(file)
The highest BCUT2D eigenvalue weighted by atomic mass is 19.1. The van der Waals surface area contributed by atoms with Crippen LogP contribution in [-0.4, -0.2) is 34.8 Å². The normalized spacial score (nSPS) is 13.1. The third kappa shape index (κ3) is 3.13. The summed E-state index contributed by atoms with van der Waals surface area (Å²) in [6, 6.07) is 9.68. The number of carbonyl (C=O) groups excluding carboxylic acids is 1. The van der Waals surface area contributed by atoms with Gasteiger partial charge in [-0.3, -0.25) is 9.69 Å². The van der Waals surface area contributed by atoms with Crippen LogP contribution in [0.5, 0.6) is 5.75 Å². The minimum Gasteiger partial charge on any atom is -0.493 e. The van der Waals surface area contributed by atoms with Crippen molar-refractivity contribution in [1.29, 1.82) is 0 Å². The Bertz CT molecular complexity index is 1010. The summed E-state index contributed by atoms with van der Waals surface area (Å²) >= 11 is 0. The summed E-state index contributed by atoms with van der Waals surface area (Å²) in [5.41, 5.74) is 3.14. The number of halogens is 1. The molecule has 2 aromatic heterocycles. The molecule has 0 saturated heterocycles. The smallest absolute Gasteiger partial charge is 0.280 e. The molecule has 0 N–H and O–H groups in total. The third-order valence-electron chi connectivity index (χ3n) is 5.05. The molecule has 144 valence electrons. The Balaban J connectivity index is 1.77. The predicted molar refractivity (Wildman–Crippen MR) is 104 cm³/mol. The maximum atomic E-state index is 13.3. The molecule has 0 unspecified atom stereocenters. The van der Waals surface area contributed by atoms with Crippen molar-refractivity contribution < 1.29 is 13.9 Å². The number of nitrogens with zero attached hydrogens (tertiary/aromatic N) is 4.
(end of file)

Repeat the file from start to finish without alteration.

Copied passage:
The highest BCUT2D eigenvalue weighted by atomic mass is 19.1. The van der Waals surface area contributed by atoms with Crippen LogP contribution in [-0.4, -0.2) is 34.8 Å². The normalized spacial score (nSPS) is 13.1. The third kappa shape index (κ3) is 3.13. The summed E-state index contributed by atoms with van der Waals surface area (Å²) in [6, 6.07) is 9.68. The number of carbonyl (C=O) groups excluding carboxylic acids is 1. The van der Waals surface area contributed by atoms with Gasteiger partial charge in [-0.3, -0.25) is 9.69 Å². The van der Waals surface area contributed by atoms with Crippen LogP contribution in [0.5, 0.6) is 5.75 Å². The minimum Gasteiger partial charge on any atom is -0.493 e. The van der Waals surface area contributed by atoms with Crippen molar-refractivity contribution in [1.29, 1.82) is 0 Å². The Bertz CT molecular complexity index is 1010. The summed E-state index contributed by atoms with van der Waals surface area (Å²) >= 11 is 0. The summed E-state index contributed by atoms with van der Waals surface area (Å²) in [5.41, 5.74) is 3.14. The number of halogens is 1. The molecule has 2 aromatic heterocycles. The molecule has 0 saturated heterocycles. The smallest absolute Gasteiger partial charge is 0.280 e. The molecule has 0 N–H and O–H groups in total. The third-order valence-electron chi connectivity index (χ3n) is 5.05. The molecule has 144 valence electrons. The Balaban J connectivity index is 1.77. The predicted molar refractivity (Wildman–Crippen MR) is 104 cm³/mol. The maximum atomic E-state index is 13.3. The molecule has 0 unspecified atom stereocenters. The van der Waals surface area contributed by atoms with Crippen molar-refractivity contribution < 1.29 is 13.9 Å². The number of nitrogens with zero attached hydrogens (tertiary/aromatic N) is 4.